Opinion: I give thanks for the future



Shawn Mercer

Shawn Mercer

Shawn Mercer is a senior integrated life sciences major and a columnist for the Daily Kent Stater. Contact him at [email protected]

As I looked outside Tuesday morning, I was surprised to see a white blanket on the lawn I had mowed the previous day. After doing a little digging, I realized this is typically when the first snow arrives: sometime in November. I had hoped for more fall weather before winter makes its ever-present approach but alas, I was disappointed.

At least I have Thanksgiving to look forward to. Two weeks from Thursday, we celebrate the downfall of the Native Americans and our taking of their land, or that is at least the impression I have gotten from people I have talked to. This is part of a rather systematic history of the United States treating people poorly, they tell me. I disagree with the notion that because we did not get everything right the first time around, we can’t take solace in America being anything special. I am a bit more optimistic.

Cultures clash, and blood is shed; nothing is more constant about humanity. This fact is not a matter of when, but a matter of where, even in the modern world.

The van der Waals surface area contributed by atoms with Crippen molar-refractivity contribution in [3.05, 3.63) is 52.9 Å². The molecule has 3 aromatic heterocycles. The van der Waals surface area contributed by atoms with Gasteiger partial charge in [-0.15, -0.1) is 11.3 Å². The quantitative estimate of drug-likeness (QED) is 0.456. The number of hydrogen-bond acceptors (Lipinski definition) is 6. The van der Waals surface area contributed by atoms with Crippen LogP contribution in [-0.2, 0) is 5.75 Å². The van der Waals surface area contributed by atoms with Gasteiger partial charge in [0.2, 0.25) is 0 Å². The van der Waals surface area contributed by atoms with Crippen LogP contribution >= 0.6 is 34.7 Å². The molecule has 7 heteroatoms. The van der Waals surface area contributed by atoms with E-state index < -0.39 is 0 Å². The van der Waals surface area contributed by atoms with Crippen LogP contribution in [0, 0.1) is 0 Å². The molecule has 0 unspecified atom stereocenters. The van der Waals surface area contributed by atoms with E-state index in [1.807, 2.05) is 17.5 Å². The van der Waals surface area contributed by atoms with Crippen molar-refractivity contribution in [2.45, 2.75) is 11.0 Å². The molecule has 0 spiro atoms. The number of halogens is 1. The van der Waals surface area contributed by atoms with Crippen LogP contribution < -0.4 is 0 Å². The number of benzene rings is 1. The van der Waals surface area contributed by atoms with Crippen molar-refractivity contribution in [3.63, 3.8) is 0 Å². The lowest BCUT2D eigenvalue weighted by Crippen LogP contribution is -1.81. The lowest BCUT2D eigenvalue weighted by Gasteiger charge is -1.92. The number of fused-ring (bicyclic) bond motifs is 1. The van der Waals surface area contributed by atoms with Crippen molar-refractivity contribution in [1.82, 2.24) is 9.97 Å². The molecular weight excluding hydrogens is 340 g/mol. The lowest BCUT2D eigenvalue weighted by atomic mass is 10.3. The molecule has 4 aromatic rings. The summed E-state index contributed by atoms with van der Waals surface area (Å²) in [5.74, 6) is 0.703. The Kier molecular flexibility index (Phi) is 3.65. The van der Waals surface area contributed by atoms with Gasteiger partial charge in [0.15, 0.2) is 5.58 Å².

I am not justifying conquering and warring as necessary, as we have arrived at a point in history when they may no longer be necessary. The age of large empires seems to have come to a close. Whole continents are no longer ruled from single political centers.

Though there has not been a large worldwide war for 70 years, here in the United States, we have become war weary from much smaller conflicts. We look at the recent Iraq and Afghanistan Wars and are starting to realize we must be more deliberate and careful when waging war. We may not be able to police the world.

If anything has brought about peace in this modern era, it is trade and the threat of nuclear war. China, for instance, has a communist political system, the ultimate enemy only 30 years ago. Now, we trade openly and freely from which we both benefit. Japan, our enemy during World War II, is now an economic powerhouse who we exchange goods and even cartoons with.

It only took two atomic bombs dropped on Japan for the world to realize an all-out nuclear conflict was not worth the destruction. World War III is a war no country wants to start.

We cannot forget our past, but we must not forget we aren’t responsible for it. Our collective past is full of great and awful things, but what we are responsible for is the future. This is what we must remember on Thanksgiving: we can have a bright and peaceful future. We must act in our own lives by treating human beings with the respect and dignity they deserve. In this way, I am optimistic. We have the opportunity to create a better world, and that is something worth giving thanks for.